Monday was the Red Sox' 14th win in a one-run ballgame, putting them at an even .500 in those contests.
That puts them in the middle of all Major League teams, tied at 14th with the Chicago Cubs (16-16) -- who have the best overall record in all of baseball -- and the Seattle Mariners (21-21).
The Sox and Mariners are also tied for seventh in the American League in this category.
Additionally, Boston's record in those games is better than both the Cleveland Indians (15-16) and the Toronto Blue Jays (13-20), who sit atop their respective divisions.
While this Red Sox team seems maddening in close games -- with a special thanks to Fernando Abad and Craig Kimbrel on Monday against the Indians -- they’re actually just an average team.
And clearly you don’t need to be a top-flight team in one-run games, given half the divisional leaders in baseball are .500 or worse in those games. Not to mention the Orioles aren’t much better than Boston either at 14-13.
Which beckons the question, “If that’s not the issue, what is?”
Simply put: when it rains, it pours with this offense.
While the starting pitchers have stabilized themselves to the point that even their bad games are competitive, Boston’s offense has become the less consistent component between the two.
That doesn’t mean the Sox aren’t bound by the success of the offense -- quite the contrary.
All it means is the majestic Red Sox offense has come down to Earth, which is why their MLB third-best plus-104 run differential -- tied with Cleveland -- is not an optimal stat when discussing this team.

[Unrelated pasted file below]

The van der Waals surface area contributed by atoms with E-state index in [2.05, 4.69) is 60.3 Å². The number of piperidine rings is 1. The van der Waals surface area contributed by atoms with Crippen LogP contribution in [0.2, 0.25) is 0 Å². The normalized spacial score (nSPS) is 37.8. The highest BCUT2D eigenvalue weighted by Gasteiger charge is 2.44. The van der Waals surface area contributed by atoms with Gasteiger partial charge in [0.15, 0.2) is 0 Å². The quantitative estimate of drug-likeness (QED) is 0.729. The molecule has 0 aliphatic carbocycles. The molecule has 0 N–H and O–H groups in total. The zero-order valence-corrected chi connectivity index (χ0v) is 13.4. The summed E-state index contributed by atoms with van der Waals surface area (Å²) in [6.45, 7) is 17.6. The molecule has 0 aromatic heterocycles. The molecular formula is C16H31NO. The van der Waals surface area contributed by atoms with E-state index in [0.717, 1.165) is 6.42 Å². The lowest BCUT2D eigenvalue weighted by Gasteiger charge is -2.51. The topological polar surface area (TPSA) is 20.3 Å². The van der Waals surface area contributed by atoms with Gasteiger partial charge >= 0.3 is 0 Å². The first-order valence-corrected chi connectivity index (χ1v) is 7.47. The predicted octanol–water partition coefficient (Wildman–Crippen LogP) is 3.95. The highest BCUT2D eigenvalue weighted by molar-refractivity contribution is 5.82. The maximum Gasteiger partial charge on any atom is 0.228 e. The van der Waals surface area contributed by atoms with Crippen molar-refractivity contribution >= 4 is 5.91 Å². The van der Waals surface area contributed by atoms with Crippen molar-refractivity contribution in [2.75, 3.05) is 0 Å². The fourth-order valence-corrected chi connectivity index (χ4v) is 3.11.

It’s too broad.
Consider this -- they outscored the Diamondbacks, A’s and Twins by 71 runs.
That only puts them at plus-33 against the rest of the league.
Not a comforting separation.
And while these aren’t as wide of margins, the Red Sox outscored the abysmal Braves by 11 runs and the Astros -- who were not the same team they are now -- by 12 runs.
If you look past those 24 cupcake games, of which the Sox won 18 (a .750 winning percentage), that plus-104 run differential drops down to plus-10 in the remaining 93 . . . in which their record is 47-46 (.505).
Although you need to take care of business against those teams -- of which the Sox went 18-6 -- there’s something to be said about how skewed their run differential stat is.
Especially when 202 of your 643 runs came in 24 games against bottom-of-the-barrel teams (the Astros had a .385 winning percentage after their final game against Boston).
The Red Sox averaged 8.42 runs per game in those 24, versus 4.74 in the other 93.
They’ve been a very different team against the rest of the league.
Looking at their matchups against teams currently first in their respective divisions -- Texas, Toronto, Baltimore, Cleveland and San Francisco -- Boston has a plus-12 run differential and a 20-19 record.
Now you expect to have a tougher time against playoff-quality teams -- and the Red Sox are still positive against those teams.
However, the narrative still runs true: The offense pounds bad teams, but isn’t going to blow away the best teams.
Which further adds to the importance of not only the remaining road-heavy schedule, but also which teams are on that schedule.
In its remaining 14 series, Boston has eight against legitimate contenders -- including the Yankees, whether you believe they deserve that billing or not.
The remaining six consist of one with the reigning World Series Champion Kansas City Royals and three with the ever-pesky Rays.
The only two easy ones are against San Diego and Oakland.
This is where everyone finds out what the 2016 Boston Red Sox are -- playoff contenders or just a relentless bunch of bullies picking on bad teams.